There is a difference between the moaning that many of us do when it comes to getting out of bed to go to work, dealing with office personalities and not getting the pay rise we wanted – and genuinely feeling strong negative emotions when it comes to what we do for work. I have been there. I hated being a lawyer. And I felt guilty for that. Because it was ‘such a good job’ with such a big salary and I was privileged to have it. I didn’t really understand why I couldn’t get from it what others seemed to or play the game in terms of networking and promotions. I just felt scared and bored the whole time (a really odd combination). And I was constantly waiting for the end of the day/week/year.

A job is work, it’s not meant to be enjoyable (not true)

This is the mindset many of us have grown up with. That work is hard and you just have to get your head down and get on with it like everyone else. It’s something we’re trained to believe. Usually because it serves other people, whether that’s parents who want to make sure you’re financially independent or companies that need to get unfulfilling jobs done. Of course there is an element of hard work involved in any career. But when you’re on the right path that can feel satisfying too. And when you’re not it’s almost unbearable. Resilience is never about forcing yourself to just get something done like this. In fact, you can wear down resilience at work fast like this. Resilience is much more about freedom and using your tenacity and strengths to live in a way that feels empowering and positive – for you.

Attitudes to work are changing

The pandemic demanded change from employers. And blew away all those old stock denials like “flexible working isn’t possible for everyone.” We now know that it is. And this has opened up whole new perspectives on how you can live when you work. And what resilience at work really means. The working week is an invention – and even that is potentially a poor way for businesses to get results. For example, one New Zealand based business reduced the working week to 4 days (still paying staff for 5). 24% of staff said their work-life balance improved and 70% saw stress levels dropped. And there was no negative effect on productivity.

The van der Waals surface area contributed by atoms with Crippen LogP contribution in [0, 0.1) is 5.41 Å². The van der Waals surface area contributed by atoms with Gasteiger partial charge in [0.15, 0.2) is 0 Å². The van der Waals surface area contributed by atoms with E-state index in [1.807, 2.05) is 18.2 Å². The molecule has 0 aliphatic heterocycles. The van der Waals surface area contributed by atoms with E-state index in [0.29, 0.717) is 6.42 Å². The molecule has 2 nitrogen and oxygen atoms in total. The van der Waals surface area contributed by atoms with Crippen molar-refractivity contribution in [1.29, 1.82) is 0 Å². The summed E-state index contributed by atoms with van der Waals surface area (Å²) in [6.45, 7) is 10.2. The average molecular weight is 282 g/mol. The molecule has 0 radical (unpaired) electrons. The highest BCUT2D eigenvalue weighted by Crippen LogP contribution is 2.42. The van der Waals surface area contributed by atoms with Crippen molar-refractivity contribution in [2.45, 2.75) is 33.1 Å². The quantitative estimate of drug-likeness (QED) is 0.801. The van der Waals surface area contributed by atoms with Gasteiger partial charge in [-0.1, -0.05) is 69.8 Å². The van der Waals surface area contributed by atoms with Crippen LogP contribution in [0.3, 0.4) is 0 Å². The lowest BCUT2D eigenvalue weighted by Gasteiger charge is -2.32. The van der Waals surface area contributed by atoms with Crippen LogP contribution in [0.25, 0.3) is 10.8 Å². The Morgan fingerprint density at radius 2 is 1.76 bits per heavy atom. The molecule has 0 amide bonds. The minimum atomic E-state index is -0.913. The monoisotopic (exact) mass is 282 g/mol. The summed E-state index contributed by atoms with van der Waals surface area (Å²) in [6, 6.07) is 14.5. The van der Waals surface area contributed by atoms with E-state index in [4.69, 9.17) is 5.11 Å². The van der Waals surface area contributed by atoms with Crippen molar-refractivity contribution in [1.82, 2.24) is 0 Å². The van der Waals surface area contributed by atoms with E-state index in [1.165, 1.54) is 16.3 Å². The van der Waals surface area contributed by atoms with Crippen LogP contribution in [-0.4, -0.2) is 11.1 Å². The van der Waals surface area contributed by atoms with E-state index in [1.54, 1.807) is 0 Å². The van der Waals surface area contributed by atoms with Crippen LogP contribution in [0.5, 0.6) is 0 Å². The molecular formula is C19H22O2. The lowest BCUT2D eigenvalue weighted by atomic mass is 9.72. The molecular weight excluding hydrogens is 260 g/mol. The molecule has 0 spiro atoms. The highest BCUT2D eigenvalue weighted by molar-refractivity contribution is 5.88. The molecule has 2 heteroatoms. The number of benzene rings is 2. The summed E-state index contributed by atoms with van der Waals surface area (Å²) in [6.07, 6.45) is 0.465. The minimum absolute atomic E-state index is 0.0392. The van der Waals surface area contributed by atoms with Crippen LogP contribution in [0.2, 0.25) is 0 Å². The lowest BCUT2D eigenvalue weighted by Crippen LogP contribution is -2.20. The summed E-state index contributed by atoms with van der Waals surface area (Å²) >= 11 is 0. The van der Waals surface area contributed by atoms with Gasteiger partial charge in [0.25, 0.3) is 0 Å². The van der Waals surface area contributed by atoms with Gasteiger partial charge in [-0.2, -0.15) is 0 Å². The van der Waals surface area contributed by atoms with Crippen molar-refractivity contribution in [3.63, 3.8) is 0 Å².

Why am I throwing stats at you? Because unhappiness at work can make you feel like you’re trapped in a rigid system. This tunnel vision is the opposite of being resilient when you are open to uncertainty and also opportunity – and trust yourself to create it. I want you to start challenging the idea that there are no other options if that’s how you currently feel.

If you could start again what would you do?

We are sucked into career paths for many reasons. But if where you are doesn’t feel right or you’re in a persistent state of feeling burned out or low then these are instinctive nudges to listen to. Take 30 minutes in a quiet place one day to sit and think about what you actually want to do. If someone said to you “tomorrow you can wake up in your dream job” what would that be? Think about the answers to the following:

  • What would your day-to-day life look like in an ideal world?
  • How do you want your work to make you feel?
  • What is missing from what you do right now?
  • Are there any values that are important to you that your current job doesn’t respect?